It was Lee who began IPL 6 on the perfect note by bowling India U19 star Unmukt Chand with a cracking first ball of the tournament; and was then clobbered for four by Mahela Jayawardene off the second delivery.

And who cannot be thrilled with the sight of Ponting and Sachin Tendulkar opening the batting together for the Mumbai Indians?

There are 76 matches in all, so there will no doubt be many more oohs and aahs to come.

South Africa is well-represented by Albie Morkel, Chris Morris and Faf du Plessis at the Chennai Super Kings; Johan Botha, Morné Morkel and Roelof van der Merwe at the Delhi Daredevils; David Miller (Punjab Kings XI), Jacques Kallis and Ryan McLaren at KKR, Wayne Parnell (Pune Warriors), De Villiers with the Royal Challengers and Steyn, JP Duminy and Quinton de Kock with rookies Hyderabad Sunrisers.

The Delhi Daredevils and Bangalore Royal Challengers, both consistent challengers for the title, are coached by South Africans in Eric Simons and Ray Jennings respectively, while Allan Donald is Pune’s bowling coach.

Interference by team owners – one coach famously had to field a player who could hardly walk – is a hardship they have to put up with. But if the dollars they are earning don’t compensate sufficiently, then they can always take a cue from the rest of us and just realise that it’s two months of cricket that doesn’t really mean a whole lot.

It’s more about entertainment than sporting excellence, and we can be thrilled by that too.

http://www.dailymaverick.co.za/article/2013-04-10-ipl-enjoy-it-while-it-lasts/#.VcH4hfmqqko

IPL changed Morris’s life, brought clarity 0

Posted on May 02, 2014 by Ken

Chris Morris ... just loving his cricket

Chris Morris says the contrast between the squalor on the pavements of India and the billionaire lifestyle of the IPL gave him clarity about what he wanted to do with his life.

“India made a massive impact on me and I learnt a huge amount, especially about lifestyle things. I realised how fortunate I was to be paid so well to play cricket, something I love doing. It was a humbling experience,” Morris says.

The way the Highveld Lions paceman ended up playing for the powerhouse Chennai Super Kings side in the IPL is the stuff of dreams. He literally bowled well enough in one spell for the Lions against the Chennai Super Kings in the 2012 Champions League for coach Stephen Fleming to convince the T20 team’s management that they had to sign the young bowling all-rounder. His fee was an astonishing $625 000, but word from the CSK camp is that they were willing to pay a million dollars for him.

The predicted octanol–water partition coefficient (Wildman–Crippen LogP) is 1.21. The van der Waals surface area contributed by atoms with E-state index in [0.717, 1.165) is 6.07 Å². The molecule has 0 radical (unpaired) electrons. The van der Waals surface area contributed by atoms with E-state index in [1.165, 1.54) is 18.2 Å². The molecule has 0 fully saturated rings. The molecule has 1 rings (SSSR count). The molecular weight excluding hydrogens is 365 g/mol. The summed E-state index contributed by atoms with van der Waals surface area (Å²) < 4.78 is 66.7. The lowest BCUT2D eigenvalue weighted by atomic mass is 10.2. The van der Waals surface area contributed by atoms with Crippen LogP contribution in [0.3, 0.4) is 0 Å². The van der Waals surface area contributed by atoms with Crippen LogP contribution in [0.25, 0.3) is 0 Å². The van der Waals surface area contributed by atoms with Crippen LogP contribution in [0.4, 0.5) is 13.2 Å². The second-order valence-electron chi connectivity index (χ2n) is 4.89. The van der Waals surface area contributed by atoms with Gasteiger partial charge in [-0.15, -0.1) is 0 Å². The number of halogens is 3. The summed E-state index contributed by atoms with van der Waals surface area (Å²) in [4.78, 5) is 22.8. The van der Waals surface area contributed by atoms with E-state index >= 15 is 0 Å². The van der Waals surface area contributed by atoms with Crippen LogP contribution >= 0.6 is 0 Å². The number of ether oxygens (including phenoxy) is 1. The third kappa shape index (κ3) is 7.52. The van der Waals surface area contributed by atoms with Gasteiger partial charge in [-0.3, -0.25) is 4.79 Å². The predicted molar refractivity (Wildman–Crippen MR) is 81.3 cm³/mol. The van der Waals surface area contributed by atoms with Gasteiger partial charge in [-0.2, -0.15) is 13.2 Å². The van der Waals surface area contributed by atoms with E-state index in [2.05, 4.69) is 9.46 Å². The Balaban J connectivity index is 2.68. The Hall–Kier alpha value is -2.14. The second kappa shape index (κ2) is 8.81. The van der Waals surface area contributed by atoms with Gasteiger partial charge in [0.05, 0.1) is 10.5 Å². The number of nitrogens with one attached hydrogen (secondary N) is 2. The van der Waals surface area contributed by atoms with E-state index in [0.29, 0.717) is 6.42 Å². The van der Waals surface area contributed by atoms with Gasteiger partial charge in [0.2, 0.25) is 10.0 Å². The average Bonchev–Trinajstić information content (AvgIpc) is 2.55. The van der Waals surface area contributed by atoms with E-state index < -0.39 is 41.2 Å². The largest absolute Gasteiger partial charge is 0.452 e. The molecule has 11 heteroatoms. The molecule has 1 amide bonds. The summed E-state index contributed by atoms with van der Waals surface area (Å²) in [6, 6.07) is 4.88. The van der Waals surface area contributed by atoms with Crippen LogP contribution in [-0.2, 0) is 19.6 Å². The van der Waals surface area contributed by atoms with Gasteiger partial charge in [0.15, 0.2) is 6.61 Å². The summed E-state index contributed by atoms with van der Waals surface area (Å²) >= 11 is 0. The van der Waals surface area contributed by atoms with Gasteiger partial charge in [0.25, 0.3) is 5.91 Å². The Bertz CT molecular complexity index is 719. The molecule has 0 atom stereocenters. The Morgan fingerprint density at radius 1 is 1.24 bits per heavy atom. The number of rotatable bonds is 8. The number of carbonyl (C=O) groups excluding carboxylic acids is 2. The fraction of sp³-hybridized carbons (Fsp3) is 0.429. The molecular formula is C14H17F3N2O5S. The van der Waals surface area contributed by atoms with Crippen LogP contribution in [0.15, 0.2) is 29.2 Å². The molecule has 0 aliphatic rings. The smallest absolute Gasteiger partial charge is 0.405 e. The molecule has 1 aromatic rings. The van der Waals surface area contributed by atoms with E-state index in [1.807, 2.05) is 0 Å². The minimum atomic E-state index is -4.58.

But before his Indian adventure, Morris had already played a couple of T20 internationals for South Africa and he made his ODI debut for the Proteas after the IPL as he was called into the Champions League squad as a replacement for the injured Morne Morkel.

That’s because Morris’s passion for the game, his aggression and determination had already been clear to the South African selectors, even without any Indian epiphanies.

For Proteas bowling coach Allan Donald, attitude is Morris’s stand-out feature.

“What I really do like about Chris is that he gives it a crack, I like his attitude, he’s cocky, he’s got that arrogance towards what he does that all fast bowlers need. He gives so much on the field and it’s not put on, he wears his heart on his sleeve,” Donald says.

CHRISTOPHER HENRY MORRIS is the son of former Northerns left-arm spinner Willie Morris, who took 208 wickets in 74 first-class matches, and they are one of only three father-and-son pairs to have taken a first-class hat-trick anywhere in the world. Morris junior was born in Pretoria on 30 April 1987, attended Pretoria Boys’ High School and played for Northerns Schools in 2004, but he roamed in the relative wilderness of amateur provincial cricket for three years playing for North-West.

The Highveld Lions eventually contracted him for the 2011/12 season and he took the T20 competition by storm, but also showed the penetration needed to succeed in all formats as he claimed 23 wickets in five four-day matches.

The national selectors responded to the exciting talent he displayed by choosing him for the South Africa XI that played in a triangular T20 tournament with hosts Zimbabwe and Bangladesh in June 2012 and Morris then produced one of the most sensational spells of fast bowling seen at the Wanderers during the Lions’ first game there of the summer.